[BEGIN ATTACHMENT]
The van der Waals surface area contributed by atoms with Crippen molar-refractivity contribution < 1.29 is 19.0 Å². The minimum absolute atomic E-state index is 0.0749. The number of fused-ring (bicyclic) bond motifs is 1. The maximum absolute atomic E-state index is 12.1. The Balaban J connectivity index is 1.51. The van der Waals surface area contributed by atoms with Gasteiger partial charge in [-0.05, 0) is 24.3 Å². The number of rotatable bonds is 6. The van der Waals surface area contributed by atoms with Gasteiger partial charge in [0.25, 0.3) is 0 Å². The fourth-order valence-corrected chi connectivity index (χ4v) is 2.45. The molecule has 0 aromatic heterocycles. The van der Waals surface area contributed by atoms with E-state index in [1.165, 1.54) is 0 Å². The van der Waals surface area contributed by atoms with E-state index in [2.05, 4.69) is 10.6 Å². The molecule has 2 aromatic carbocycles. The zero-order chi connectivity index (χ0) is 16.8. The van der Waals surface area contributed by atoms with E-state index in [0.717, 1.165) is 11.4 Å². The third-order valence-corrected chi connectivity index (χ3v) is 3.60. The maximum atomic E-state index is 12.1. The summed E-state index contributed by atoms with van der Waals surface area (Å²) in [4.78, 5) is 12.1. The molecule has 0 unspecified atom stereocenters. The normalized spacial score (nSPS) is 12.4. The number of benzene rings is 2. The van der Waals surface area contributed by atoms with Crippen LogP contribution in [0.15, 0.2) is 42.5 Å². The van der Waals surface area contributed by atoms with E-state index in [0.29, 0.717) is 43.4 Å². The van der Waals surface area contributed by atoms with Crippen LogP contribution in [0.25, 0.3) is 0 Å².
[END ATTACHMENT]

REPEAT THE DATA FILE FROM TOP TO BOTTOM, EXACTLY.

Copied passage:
The van der Waals surface area contributed by atoms with Crippen molar-refractivity contribution < 1.29 is 19.0 Å². The minimum absolute atomic E-state index is 0.0749. The number of fused-ring (bicyclic) bond motifs is 1. The maximum absolute atomic E-state index is 12.1. The Balaban J connectivity index is 1.51. The van der Waals surface area contributed by atoms with Gasteiger partial charge in [-0.05, 0) is 24.3 Å². The number of rotatable bonds is 6. The van der Waals surface area contributed by atoms with Gasteiger partial charge in [0.25, 0.3) is 0 Å². The fourth-order valence-corrected chi connectivity index (χ4v) is 2.45. The molecule has 0 aromatic heterocycles. The van der Waals surface area contributed by atoms with E-state index in [1.165, 1.54) is 0 Å². The van der Waals surface area contributed by atoms with E-state index in [2.05, 4.69) is 10.6 Å². The molecule has 2 aromatic carbocycles. The zero-order chi connectivity index (χ0) is 16.8. The van der Waals surface area contributed by atoms with E-state index in [0.717, 1.165) is 11.4 Å². The third-order valence-corrected chi connectivity index (χ3v) is 3.60. The maximum atomic E-state index is 12.1. The summed E-state index contributed by atoms with van der Waals surface area (Å²) in [4.78, 5) is 12.1. The molecule has 0 unspecified atom stereocenters. The normalized spacial score (nSPS) is 12.4. The number of benzene rings is 2. The van der Waals surface area contributed by atoms with Crippen LogP contribution in [0.15, 0.2) is 42.5 Å². The van der Waals surface area contributed by atoms with E-state index in [0.29, 0.717) is 43.4 Å². The van der Waals surface area contributed by atoms with Crippen LogP contribution in [0.25, 0.3) is 0 Å².